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Sarah (Levis) Bradshaw (1663 - 1701)

Sarah Bradshaw formerly Levis
Born in Harby, Leicestershire, Englandmap
Ancestors ancestors
Daughter of and [uncertain]
Wife of — married after 14 Sep 1687 in Darby, Chester, Pennsylvaniamap
Mother of
Died in Darby, Chester, Pennsylvaniamap
Profile last modified | Created 2 Sep 2014
This page has been accessed 1,019 times.
William Penn
Sarah (Levis) Bradshaw was a part of William Penn's Pennsylvania Settlers community.
Join: William Penn and Early Pennsylvania Settlers Project
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Magna Carta Project logo
Magna Carta Gateway Ancestor
Descendant of Surety Barons Roger le Bigod, Saher de Quincy, and possibly others (see text).
Join: Magna Carta Project
Discuss: magna_carta

Sarah Levis is also a descendant of a number of other Magna Carta Surety Barons. See below.



Sarah Levis, daughter of Christopher Levis and Mary Need,[1] was born on 30 September 1663 with her twin sister Hannah,[2][3] in Leicestershire, England.[4] In his will dated 19 October 1677, Sarah's father Christopher bequeathed to her £50.[5]

Sarah left to permanently settle in Pennsylvania with her twin sister Hannah and older brother Samuel from a port in Bristol, England in August 1684.[6] They may have traveled aboard the ship Bristol Merchant under the command of John Stephens,[7] however the Bristol Merchant arrived in Pennsylvania on 10 November 1685 and there is no record of the Levis family on board.[8] The family settled at Darby, Chester County, Pennsylvania.[1]

Sarah married Thomas Bradshaw, a yeoman,[1][3] first declaring their intentions on 14 September 1687 at the Darby Monthly Meeting, Darby, Chester, Pennsylvania.[9] They had four daughters:

  • Hannah,[1] born 1688, died 1728[10]
  • Mary,[1] born 1693, died 1727[10]
  • Sarah,[1] born 1696, married Moses Hibberd[10]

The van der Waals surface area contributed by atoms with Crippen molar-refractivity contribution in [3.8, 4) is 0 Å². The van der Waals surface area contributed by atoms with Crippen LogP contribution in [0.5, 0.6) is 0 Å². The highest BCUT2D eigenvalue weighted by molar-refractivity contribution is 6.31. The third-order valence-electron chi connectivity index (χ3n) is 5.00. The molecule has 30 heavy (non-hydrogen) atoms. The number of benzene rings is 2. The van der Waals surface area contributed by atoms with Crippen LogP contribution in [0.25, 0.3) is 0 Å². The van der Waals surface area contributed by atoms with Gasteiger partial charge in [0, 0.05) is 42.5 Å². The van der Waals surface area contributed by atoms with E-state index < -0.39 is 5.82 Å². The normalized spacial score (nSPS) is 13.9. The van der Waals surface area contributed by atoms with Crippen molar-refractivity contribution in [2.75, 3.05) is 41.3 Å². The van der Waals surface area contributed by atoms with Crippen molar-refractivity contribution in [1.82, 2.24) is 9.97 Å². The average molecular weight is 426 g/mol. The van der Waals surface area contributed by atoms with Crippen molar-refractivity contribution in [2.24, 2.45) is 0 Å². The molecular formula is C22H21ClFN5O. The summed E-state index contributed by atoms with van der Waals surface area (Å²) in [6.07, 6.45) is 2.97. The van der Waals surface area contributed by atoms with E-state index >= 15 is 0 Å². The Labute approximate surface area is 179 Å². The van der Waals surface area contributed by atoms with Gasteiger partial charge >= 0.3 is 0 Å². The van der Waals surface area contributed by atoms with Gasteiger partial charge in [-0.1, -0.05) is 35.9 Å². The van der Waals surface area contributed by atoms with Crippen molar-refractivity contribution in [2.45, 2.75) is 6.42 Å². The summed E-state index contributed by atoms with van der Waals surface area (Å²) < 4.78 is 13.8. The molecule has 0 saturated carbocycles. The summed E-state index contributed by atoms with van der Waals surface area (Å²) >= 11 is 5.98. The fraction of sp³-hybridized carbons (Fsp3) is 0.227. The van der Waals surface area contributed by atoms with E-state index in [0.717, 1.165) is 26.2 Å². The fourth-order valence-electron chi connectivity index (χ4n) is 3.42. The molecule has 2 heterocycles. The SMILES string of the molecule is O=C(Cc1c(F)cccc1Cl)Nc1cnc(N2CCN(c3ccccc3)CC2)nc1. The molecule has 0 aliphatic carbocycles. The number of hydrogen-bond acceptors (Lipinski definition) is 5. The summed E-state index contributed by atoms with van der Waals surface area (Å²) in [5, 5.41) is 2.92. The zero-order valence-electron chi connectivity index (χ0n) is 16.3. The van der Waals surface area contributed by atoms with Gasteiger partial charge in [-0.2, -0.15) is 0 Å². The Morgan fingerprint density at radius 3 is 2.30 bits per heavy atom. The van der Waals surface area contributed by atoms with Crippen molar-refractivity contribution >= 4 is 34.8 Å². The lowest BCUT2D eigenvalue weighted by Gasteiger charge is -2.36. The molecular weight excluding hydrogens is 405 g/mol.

• Elizabeth[1] (not recorded in monthly meeting with family)

And possibly one son:

  • [Bradshaw-4082|John] (not named by Richardson), born 1690, died 1713[10]

Sarah's death is recorded as 23 March (1st mo.) 1701 in the Darby Monthly Meeting records, Chester, Pennsylvania.[10] Her husband died 23 March (1st mo.) 1727,[10] leaving a will dated 9 September 1725 and proved 18 April 1727.[1]


  1. 1.0 1.1 1.2 1.3 1.4 1.5 1.6 1.7 Douglas Richardson. Royal Ancestry: A Study in Colonial and Medieval Families, 5 vols, ed. Kimball G. Everingham (Salt Lake City: the author, 2013), volume IV, page 206 NEED 21.ii.b.
  2. George Norwood Comly. Comly Family in America. (Philadelphia, PA: Privately published under supervision of J.B. Lippincott, 1939), page 922. Online at HathiTrust. NOTE: Dates from this book are Quaker until 1752. For more about dates, see Sue Roe's The Problem of Dates.
  3. 3.0 3.1 John Futhey and Gilbert Cope. History of Chester County, Pennsylvania, with genealogical and biographical sketches. (Philadelphia, PA: L.H. Everts, 1881). page 628. Online at
  4. "England & Wales, Quaker Birth, Marriage, and Death Registers, 1578-1837" [database on-line]. Provo, UT, USA: Operations, Inc., 2013. The National Archives; Kew, England; General Register Office: Society of Friends' Registers, Notes and Certificates of Births, Marriages and Burials; Class: RG 6; Piece: 1441. Ancestry Record 7097 #455305, Image